AT THE SECOND SESSION
Begun and held at the City of Washington on Wednesday,
the third day of January, two thousand and eighteen
To authorize the use of unapproved medical products by patients diagnosed with a terminal illness in accordance with State law, and for other purposes.
Be it enacted by the Senate and House of Representatives of the United States of America in Congress assembled,
This Act may be cited as the “Trickett Wendler, Frank Mongiello, Jordan McLinn, and Matthew Bellina Right to Try Act of 2017”.
(a) In General.—Chapter V of the Federal Food, Drug, and Cosmetic Act is amended by inserting after section 561A (21 U.S.C. 360bbb–0) the following:
“(A) who has been diagnosed with a life-threatening disease or condition (as defined in section 312.81 of title 21, Code of Federal Regulations (or any successor regulations));
“(i) is in good standing with the physician’s licensing organization or board; and
“(ii) will not be compensated directly by the manufacturer for so certifying; and
“(C) who has provided to the treating physician written informed consent regarding the eligible investigational drug, or, as applicable, on whose behalf a legally authorized representative of the patient has provided such consent;
“(A) for which a Phase 1 clinical trial has been completed;
“(B) that has not been approved or licensed for any use under section 505 of this Act or section 351 of the Public Health Service Act;
“(I) is intended to form the primary basis of a claim of effectiveness in support of approval or licensure under section 505 of this Act or section 351 of the Public Health Service Act; and
“(II) is the subject of an active investigational new drug application under section 505(i) of this Act or section 351(a)(3) of the Public Health Service Act, as applicable; and
“(D) the active development or production of which is ongoing and has not been discontinued by the manufacturer or placed on clinical hold under section 505(i); and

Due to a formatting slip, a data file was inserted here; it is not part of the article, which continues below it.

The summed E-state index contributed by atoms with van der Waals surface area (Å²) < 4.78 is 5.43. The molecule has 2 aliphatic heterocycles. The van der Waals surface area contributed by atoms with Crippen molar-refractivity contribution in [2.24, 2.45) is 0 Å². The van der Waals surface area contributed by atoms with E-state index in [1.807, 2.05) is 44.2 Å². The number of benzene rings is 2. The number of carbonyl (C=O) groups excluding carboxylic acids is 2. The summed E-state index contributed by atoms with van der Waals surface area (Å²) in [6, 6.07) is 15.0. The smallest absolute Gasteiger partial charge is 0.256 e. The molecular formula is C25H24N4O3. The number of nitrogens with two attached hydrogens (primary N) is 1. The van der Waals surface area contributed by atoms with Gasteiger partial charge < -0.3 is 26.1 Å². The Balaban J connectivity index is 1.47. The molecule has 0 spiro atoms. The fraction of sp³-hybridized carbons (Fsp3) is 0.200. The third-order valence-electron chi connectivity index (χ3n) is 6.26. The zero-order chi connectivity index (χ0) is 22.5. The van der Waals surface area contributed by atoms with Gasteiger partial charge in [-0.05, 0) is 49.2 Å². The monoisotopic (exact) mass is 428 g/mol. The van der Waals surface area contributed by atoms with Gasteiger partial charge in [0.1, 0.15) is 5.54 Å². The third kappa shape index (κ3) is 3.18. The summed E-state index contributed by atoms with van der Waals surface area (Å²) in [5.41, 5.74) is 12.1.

“(3) the term ‘phase 1 trial’ means a phase 1 clinical investigation of a drug as described in section 312.21 of title 21, Code of Federal Regulations (or any successor regulations).
“(b) Exemptions.—Eligible investigational drugs provided to eligible patients in compliance with this section are exempt from sections 502(f), 503(b)(4), 505(a), and 505(i) of this Act, section 351(a) of the Public Health Service Act, and parts 50, 56, and 312 of title 21, Code of Federal Regulations (or any successor regulations), provided that the sponsor of such eligible investigational drug or any person who manufactures, distributes, prescribes, dispenses, introduces or delivers for introduction into interstate commerce, or provides to an eligible patient an eligible investigational drug pursuant to this section is in compliance with the applicable requirements set forth in sections 312.6, 312.7, and 312.8(d)(1) of title 21, Code of Federal Regulations (or any successor regulations) that apply to investigational drugs.
“(1) IN GENERAL.—Notwithstanding any other provision of this Act, the Public Health Service Act, or any other provision of Federal law, the Secretary may not use a clinical outcome associated with the use of an eligible investigational drug pursuant to this section to delay or adversely affect the review or approval of such drug under section 505 of this Act or section 351 of the Public Health Service Act unless—
“(A) the Secretary makes a determination, in accordance with paragraph (2), that use of such clinical outcome is critical to determining the safety of the eligible investigational drug; or
“(B) the sponsor requests use of such outcomes.